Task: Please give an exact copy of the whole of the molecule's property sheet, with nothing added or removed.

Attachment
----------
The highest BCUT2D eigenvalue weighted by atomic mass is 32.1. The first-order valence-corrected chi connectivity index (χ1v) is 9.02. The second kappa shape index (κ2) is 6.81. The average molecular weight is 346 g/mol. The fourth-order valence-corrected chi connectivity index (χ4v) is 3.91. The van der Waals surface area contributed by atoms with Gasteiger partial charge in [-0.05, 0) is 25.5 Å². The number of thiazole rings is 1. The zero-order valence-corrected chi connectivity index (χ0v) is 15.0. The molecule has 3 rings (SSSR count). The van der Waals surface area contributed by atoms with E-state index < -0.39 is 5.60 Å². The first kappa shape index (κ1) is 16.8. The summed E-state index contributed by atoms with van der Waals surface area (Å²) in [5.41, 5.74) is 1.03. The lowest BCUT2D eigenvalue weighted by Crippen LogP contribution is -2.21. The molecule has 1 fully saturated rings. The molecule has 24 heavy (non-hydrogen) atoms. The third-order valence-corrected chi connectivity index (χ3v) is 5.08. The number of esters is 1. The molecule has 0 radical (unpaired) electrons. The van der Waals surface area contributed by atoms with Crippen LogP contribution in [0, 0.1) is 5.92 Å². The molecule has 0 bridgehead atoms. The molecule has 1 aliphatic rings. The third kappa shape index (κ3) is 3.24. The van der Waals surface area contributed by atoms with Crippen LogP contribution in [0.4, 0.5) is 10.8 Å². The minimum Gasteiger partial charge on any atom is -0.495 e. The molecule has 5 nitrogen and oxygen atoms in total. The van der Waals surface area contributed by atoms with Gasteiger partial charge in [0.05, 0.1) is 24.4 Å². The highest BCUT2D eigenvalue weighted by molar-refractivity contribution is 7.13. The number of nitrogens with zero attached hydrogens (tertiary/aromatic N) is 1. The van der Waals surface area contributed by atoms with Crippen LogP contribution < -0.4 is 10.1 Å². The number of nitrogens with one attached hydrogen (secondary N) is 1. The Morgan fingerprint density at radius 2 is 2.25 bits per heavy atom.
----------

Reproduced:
The highest BCUT2D eigenvalue weighted by atomic mass is 32.1. The first-order valence-corrected chi connectivity index (χ1v) is 9.02. The second kappa shape index (κ2) is 6.81. The average molecular weight is 346 g/mol. The fourth-order valence-corrected chi connectivity index (χ4v) is 3.91. The van der Waals surface area contributed by atoms with Gasteiger partial charge in [-0.05, 0) is 25.5 Å². The number of thiazole rings is 1. The zero-order valence-corrected chi connectivity index (χ0v) is 15.0. The molecule has 3 rings (SSSR count). The van der Waals surface area contributed by atoms with E-state index < -0.39 is 5.60 Å². The first kappa shape index (κ1) is 16.8. The summed E-state index contributed by atoms with van der Waals surface area (Å²) in [5.41, 5.74) is 1.03. The lowest BCUT2D eigenvalue weighted by Crippen LogP contribution is -2.21. The molecule has 1 fully saturated rings. The molecule has 24 heavy (non-hydrogen) atoms. The third-order valence-corrected chi connectivity index (χ3v) is 5.08. The number of esters is 1. The molecule has 0 radical (unpaired) electrons. The van der Waals surface area contributed by atoms with Crippen LogP contribution in [0, 0.1) is 5.92 Å². The molecule has 0 bridgehead atoms. The molecule has 1 aliphatic rings. The third kappa shape index (κ3) is 3.24. The van der Waals surface area contributed by atoms with Crippen LogP contribution in [0.4, 0.5) is 10.8 Å². The minimum Gasteiger partial charge on any atom is -0.495 e. The molecule has 5 nitrogen and oxygen atoms in total. The van der Waals surface area contributed by atoms with Gasteiger partial charge in [0.05, 0.1) is 24.4 Å². The highest BCUT2D eigenvalue weighted by molar-refractivity contribution is 7.13. The number of nitrogens with zero attached hydrogens (tertiary/aromatic N) is 1. The van der Waals surface area contributed by atoms with Crippen LogP contribution < -0.4 is 10.1 Å². The number of nitrogens with one attached hydrogen (secondary N) is 1. The Morgan fingerprint density at radius 2 is 2.25 bits per heavy atom.